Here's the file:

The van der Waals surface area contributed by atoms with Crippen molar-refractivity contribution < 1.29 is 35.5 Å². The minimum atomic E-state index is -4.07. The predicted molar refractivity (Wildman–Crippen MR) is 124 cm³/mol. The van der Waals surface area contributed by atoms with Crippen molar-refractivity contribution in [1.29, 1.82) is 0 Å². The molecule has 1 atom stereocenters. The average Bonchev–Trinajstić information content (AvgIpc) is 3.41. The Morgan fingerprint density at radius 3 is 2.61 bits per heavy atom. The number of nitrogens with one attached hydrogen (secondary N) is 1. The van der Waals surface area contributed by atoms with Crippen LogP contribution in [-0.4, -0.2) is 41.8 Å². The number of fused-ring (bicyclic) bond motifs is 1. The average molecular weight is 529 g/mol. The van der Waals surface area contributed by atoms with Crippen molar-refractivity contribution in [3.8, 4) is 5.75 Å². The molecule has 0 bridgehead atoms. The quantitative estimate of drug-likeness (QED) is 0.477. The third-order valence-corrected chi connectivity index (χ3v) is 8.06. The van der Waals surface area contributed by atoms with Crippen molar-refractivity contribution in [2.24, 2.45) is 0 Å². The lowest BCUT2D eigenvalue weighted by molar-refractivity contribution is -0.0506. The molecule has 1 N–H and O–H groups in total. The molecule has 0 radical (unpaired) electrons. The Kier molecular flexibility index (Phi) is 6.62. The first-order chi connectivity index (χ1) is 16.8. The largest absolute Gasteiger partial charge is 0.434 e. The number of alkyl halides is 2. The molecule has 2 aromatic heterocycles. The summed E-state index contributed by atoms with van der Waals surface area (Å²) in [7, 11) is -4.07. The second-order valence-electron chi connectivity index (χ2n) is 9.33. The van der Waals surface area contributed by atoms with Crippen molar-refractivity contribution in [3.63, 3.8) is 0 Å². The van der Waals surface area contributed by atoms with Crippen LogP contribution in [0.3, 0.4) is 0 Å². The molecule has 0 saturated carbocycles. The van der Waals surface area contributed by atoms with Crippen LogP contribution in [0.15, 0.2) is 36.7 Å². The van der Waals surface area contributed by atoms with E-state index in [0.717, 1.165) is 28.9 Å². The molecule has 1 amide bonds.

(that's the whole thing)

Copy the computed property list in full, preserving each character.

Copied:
The van der Waals surface area contributed by atoms with Crippen molar-refractivity contribution < 1.29 is 35.5 Å². The minimum atomic E-state index is -4.07. The predicted molar refractivity (Wildman–Crippen MR) is 124 cm³/mol. The van der Waals surface area contributed by atoms with Crippen molar-refractivity contribution in [1.29, 1.82) is 0 Å². The molecule has 1 atom stereocenters. The average Bonchev–Trinajstić information content (AvgIpc) is 3.41. The Morgan fingerprint density at radius 3 is 2.61 bits per heavy atom. The number of nitrogens with one attached hydrogen (secondary N) is 1. The van der Waals surface area contributed by atoms with Crippen LogP contribution in [-0.4, -0.2) is 41.8 Å². The number of fused-ring (bicyclic) bond motifs is 1. The average molecular weight is 529 g/mol. The van der Waals surface area contributed by atoms with Crippen molar-refractivity contribution in [3.8, 4) is 5.75 Å². The molecule has 0 bridgehead atoms. The quantitative estimate of drug-likeness (QED) is 0.477. The third-order valence-corrected chi connectivity index (χ3v) is 8.06. The van der Waals surface area contributed by atoms with Crippen molar-refractivity contribution in [2.24, 2.45) is 0 Å². The lowest BCUT2D eigenvalue weighted by molar-refractivity contribution is -0.0506. The molecule has 1 N–H and O–H groups in total. The molecule has 0 radical (unpaired) electrons. The Kier molecular flexibility index (Phi) is 6.62. The first-order chi connectivity index (χ1) is 16.8. The largest absolute Gasteiger partial charge is 0.434 e. The number of alkyl halides is 2. The molecule has 2 aromatic heterocycles. The summed E-state index contributed by atoms with van der Waals surface area (Å²) in [7, 11) is -4.07. The second-order valence-electron chi connectivity index (χ2n) is 9.33. The van der Waals surface area contributed by atoms with Crippen molar-refractivity contribution in [3.63, 3.8) is 0 Å². The van der Waals surface area contributed by atoms with Crippen LogP contribution in [0.3, 0.4) is 0 Å². The molecule has 0 saturated carbocycles. The van der Waals surface area contributed by atoms with Crippen LogP contribution in [0.15, 0.2) is 36.7 Å². The van der Waals surface area contributed by atoms with E-state index in [0.717, 1.165) is 28.9 Å². The molecule has 1 amide bonds.